Emotion regulation and how to grow it in your family

5 steps to nurture emotion regulation and literacy in our family and beyond

When we see our child showing anger, sadness and all those other ‘less desirable’ emotions, we are naturally primed to respond to help them, to want to make them feel better and to take away the discomfort – for them and for ourselves – with better emotion regulation.

But taking away the feeling or asking our child to suppress it, doesn’t develop a healthy understanding around emotions and certainly doesn’t help to support regulation.

Emotion regulation is a developmental process and the maturing of our young person’s brain will play a big part in how they can process and regulate their feelings, but we can certainly support this process and make a real difference to how they are able to able to deal with emotions, their own and also those around them.

 

5 steps to growing more connection to feelings

Following the steps below we can grow our ability to talk about feelings in our family – and as usual it is not something we do just for our child, it’s a family project.

 

  • Step 1 – Self-regulation – our own! Not the ‘always calm and happy, never angry or sad’ parent at all, but so important that we are able to feel our emotions, talk about them and have positive ways to support ourselves when they feel difficult – and we let our child see this. Sometimes we are still in the early stages of implementing emotion regulation ourselves and that’s absolutely fine -just being on the journey and being willing to explore and learn is a great role model for our young person. And when we don’t do it the way we wish we could – because we won’t always – being able to apologise and talk about that too, sets a wonderful example for them.

 

  • Step 2 – Space – creating space and acceptance for ALL emotions in our home – even the ones that cause some discomfort and feel difficult. We can let our child know that being a human means that we don’t always feel joyful and curious; we will be frustrated and jealous and insecure too. Holding this space does mean that we have to get comfortable with these less easy emotions and allow ourselves to recognise and feel them too. And they don’t always just need ‘fixed’ – they need space to be expressed and felt and then we can look at a way to support and understand them.

 

  • Step 3 – Support – before a solution, comes support – we can allow our child to feel the feeling and find ways to support themselves whilst doing so – a hug, a cup of tea, crunching an ice cube, jumping on the trampoline, walking the dog, crying, shouting into a pillow, running hands under cold water… we can let them explore and discover what helps with what. And never forgetting that the greatest support to a dysregulated nervous system is human connection, we can be there to support them, thereby building trust and strengthening our relationship in the process.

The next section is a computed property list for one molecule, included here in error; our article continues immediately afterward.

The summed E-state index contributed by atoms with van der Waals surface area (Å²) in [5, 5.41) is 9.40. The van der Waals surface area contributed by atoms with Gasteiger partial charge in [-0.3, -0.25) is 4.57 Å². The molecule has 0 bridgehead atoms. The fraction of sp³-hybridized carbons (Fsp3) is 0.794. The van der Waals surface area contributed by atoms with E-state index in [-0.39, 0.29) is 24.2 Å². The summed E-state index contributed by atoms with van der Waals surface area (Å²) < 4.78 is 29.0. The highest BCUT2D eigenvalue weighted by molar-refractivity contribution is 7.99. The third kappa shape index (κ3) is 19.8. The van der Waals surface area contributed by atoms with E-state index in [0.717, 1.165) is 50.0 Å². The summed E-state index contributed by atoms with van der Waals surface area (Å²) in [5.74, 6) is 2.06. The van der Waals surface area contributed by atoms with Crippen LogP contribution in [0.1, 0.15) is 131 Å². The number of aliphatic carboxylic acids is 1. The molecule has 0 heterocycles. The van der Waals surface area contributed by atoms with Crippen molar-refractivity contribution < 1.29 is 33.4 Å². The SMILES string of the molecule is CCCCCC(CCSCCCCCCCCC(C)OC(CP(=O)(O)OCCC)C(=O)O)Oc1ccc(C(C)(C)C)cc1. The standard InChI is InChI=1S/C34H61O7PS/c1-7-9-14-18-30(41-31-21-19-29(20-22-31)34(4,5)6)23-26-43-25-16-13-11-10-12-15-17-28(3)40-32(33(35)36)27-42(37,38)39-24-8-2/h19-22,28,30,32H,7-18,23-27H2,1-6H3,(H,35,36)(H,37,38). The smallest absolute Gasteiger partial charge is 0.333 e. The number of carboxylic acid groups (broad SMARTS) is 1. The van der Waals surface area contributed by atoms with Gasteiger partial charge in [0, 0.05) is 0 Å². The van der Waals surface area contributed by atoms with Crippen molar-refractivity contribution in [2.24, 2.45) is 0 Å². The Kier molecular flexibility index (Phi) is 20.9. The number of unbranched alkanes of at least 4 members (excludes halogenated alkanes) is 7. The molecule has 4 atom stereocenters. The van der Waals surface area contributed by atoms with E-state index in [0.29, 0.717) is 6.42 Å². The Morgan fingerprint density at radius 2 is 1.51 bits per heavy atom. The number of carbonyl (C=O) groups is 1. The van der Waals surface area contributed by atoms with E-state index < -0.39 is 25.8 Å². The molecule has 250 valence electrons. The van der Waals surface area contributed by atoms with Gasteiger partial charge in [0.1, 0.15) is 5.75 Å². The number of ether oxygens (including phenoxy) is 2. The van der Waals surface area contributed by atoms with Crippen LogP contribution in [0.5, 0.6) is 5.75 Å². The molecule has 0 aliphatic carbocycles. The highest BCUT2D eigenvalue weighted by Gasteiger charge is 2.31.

• Step 4 – Senses – beginning to put some language to the emotion – at first just encouraging our child or teen to connect to what they feel and being able to show or talk about that – putting a hand on a tight chest, rubbing a tummy filled with butterflies – maybe thinking about how big it feels, what shape it is or what colour comes to mind. Just feeling and beginning to link that to some language.

 

  • Step 5 – Speak – thinking more about the words that best describe the feeling – using emojis to start a discussion, or an emotion wheel to dig deeper into feelings that can look like one thing on the surface but fit better with another word when we help them go a bit deeper. Having an emotion wheel visible at home so that everyone can use it to explore what they are feeling is a fabulous way to generate discussion and encourage curiosity around emotions for everyone in the family.

Using these steps doesn’t change the emotions our children will feel – it may actually mean that we see more of the difficult emotions, because when they have permission and a space to feel them, they may show up more easily.

But it will also means they begin to connect more with the emotions in their own body and also develop a way to think and talk about them, which goes a long way to developing self-regulation as well as healthy ways to support themselves in those moments when these feelings are uncomfortable. Which will certainly mean they don’t need to show up as much in ways that hurt themselves or others!

It also creates empathy as our child can then better understand how other people are feeling and offer a safe space for them too. And so the ripples of emotion regulation spread out, through families, peer groups, society and generations, creating more humans able to feel and process emotions more positively.

You can also read more about self regulation here.

Skip to content